While floaters are often harmless and may not be a cause for concern, sudden onset or an increase in floaters accompanied by other symptoms can indicate a serious eye condition. For this reason, if you notice any sudden changes in your vision, new flashes, or an influx of new floaters, it is important to see your eye doctor at Kresloff Eye Associates immediately to prevent irreversible damage to the eye.

Can Floaters Go Away On Their Own?

Floaters can fade, disappear or resolve on their own over time. If they don’t fade, most of the time, the brain will adapt and learn to ignore these visual disturbances and will begin to not bother you as much anymore at some point.

This process can take a few weeks to months, and in some cases, floaters may not completely disappear. While floaters can be a normal part of the aging process and are usually harmless, they can be annoying and affect daily activities such as reading or driving. 

For some people, the presence of floaters can cause them to worry about their eye health. It’s important to remember that regular eye exams can help detect any underlying eye conditions and ensure that your eyes are healthy. 

Your eye doctor can also provide advice on managing floaters and help determine if any further treatment is necessary.

Who is At-Risk For Developing Floaters?

Floaters are a common condition that affects the eyes, and they can occur in anyone, regardless of age or gender. However, certain factors may increase your risk of developing floaters.

The risk of developing floaters tends to increase with age. Older individuals are more likely to experience changes in the vitreous, the gel-like substance that fills the inside of the eye and helps maintain its shape. 

These changes can cause the formation of floaters. People with certain medical conditions, like diabetes and high blood pressure, may also be at higher risk of developing floaters.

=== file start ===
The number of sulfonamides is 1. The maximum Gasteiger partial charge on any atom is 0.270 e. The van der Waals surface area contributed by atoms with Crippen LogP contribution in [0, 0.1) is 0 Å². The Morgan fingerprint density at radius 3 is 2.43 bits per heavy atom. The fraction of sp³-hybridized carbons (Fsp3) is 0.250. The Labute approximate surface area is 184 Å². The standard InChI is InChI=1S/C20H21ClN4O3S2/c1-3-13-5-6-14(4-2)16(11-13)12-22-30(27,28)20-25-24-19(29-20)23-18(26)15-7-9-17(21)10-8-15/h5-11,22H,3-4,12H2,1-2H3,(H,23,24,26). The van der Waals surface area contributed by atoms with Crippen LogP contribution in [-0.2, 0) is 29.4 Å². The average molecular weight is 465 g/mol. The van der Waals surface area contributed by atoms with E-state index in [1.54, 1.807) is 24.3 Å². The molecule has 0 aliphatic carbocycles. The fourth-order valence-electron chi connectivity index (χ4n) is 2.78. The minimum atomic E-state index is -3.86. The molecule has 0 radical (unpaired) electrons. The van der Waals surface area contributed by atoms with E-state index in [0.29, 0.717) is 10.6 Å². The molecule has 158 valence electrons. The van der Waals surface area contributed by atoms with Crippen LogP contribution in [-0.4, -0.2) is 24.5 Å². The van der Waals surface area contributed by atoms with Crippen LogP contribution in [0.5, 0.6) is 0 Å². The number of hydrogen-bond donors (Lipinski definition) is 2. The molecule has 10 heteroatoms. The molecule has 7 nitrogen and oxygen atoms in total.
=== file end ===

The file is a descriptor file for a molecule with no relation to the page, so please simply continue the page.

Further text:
Those who are nearsighted often have an eye shape that is longer than usual. If you are nearsighted, this refractive error may increase your risk for posterior vitreous detachment and make you more likely to develop floaters. 

Additionally, those who have had eye surgery or eye trauma may be more likely to experience floaters. Finally, some lifestyle factors may also increase the risk of developing floaters. 

For example, people who smoke or are exposed to high levels of air pollution may be more likely to experience eye problems, including floaters. Since floaters are relatively common, it’s expected that you will experience them at some point in your life. 

If and when you do, schedule an appointment with your eye doctor at Kresloff Eye Associates to ensure that you are not at risk for vision loss. Since floaters can signify a serious eye or retinal condition, it’s important for you to not delay seeking diagnosis and treatment for new flashes or floaters. 

Are you experiencing new floaters? Schedule an appointment at Kresloff Eye Associates in Collingswood, NJ, today!

WARNING: Internet Explorer does not support modern web standards. This site may not function correctly on this browser and is best viewed on Chrome, Firefox or Edge browsers. Learn More.